Tuesday, June 17, 2014

Jihadi Recruitment in Riyadh Revives Saudi Arabia's Greatest Fear


June 16 (Bloomberg) –- Iraq's capital Baghdad appears safe, for now, from the militants that overran the northern city of Mosul last week amid large-scale defections from an Iraqi Army that the U.S. largely built from scratch. In today's Big Question, Bloomberg's Willem Marx looks into America's investments in the militaries of other countries. Video by: Brian Kartagener. (Source: Bloomberg)
The al-Qaeda breakaway group that has captured Iraq’s biggest northern city is on a recruitment drive in Saudi Arabia.
The evidence showed up last month in Riyadh, where drivers woke up to find leaflets stuffed into the handles of their car doors and in their windshields. They were promoting the Islamic State in Iraq and the Levant, which has grabbed the world’s attention by seizing parts of northern Iraq. The militant group is also using social media, such as Twitter and YouTube, to recruit young Saudi men.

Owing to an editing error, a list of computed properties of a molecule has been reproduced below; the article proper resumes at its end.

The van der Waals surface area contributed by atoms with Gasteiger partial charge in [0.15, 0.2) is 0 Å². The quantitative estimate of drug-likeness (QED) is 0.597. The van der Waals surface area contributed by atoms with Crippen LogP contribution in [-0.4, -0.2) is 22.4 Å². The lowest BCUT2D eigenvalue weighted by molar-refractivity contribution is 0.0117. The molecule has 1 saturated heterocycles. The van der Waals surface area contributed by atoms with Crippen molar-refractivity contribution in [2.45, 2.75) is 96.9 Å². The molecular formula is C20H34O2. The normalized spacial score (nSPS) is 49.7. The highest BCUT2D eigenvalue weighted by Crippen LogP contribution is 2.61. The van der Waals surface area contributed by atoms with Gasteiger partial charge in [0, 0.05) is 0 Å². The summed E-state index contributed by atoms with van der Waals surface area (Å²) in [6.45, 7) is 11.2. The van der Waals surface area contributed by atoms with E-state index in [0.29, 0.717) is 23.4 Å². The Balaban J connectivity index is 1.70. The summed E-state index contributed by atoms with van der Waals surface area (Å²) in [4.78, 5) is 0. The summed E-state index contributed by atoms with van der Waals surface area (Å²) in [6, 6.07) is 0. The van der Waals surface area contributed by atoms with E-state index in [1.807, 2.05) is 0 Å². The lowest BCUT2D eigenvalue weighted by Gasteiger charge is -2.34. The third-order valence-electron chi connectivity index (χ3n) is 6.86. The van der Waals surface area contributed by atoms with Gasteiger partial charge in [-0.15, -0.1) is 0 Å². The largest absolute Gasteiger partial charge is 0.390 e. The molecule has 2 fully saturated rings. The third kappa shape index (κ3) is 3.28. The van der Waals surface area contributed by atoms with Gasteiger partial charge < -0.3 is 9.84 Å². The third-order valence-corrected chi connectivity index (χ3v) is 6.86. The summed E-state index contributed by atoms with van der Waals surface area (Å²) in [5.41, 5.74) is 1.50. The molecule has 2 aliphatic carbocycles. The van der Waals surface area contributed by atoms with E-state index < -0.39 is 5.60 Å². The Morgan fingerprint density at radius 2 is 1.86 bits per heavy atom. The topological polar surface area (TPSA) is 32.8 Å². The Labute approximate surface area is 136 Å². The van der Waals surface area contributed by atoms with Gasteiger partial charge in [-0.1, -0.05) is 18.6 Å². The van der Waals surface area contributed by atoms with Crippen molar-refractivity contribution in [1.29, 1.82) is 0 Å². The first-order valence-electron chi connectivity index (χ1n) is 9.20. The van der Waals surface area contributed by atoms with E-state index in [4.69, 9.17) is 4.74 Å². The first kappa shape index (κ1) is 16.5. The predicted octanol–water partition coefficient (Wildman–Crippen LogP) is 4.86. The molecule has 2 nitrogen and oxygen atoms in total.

Already at war with the governments of Iraq and Syria, ISIL also poses a potential threat to the Al Saud family’s rule over the world’s biggest oil exporter. Saudi authorities gained the upper hand in their battle with al-Qaeda, which targeted the kingdom a decade ago, yet analysts said the latest generation of militants may be harder to crush.
ISIL, known as Da’esh in Arabic, has “territorial ambitions and is far more difficult to deal with than al-Qaeda,” Mustafa Alani, an analyst at the Geneva-based Gulf Research Center, said in a telephone interview. “These people are able to hold ground, they have army-like units, and they conduct terrorist attacks.”

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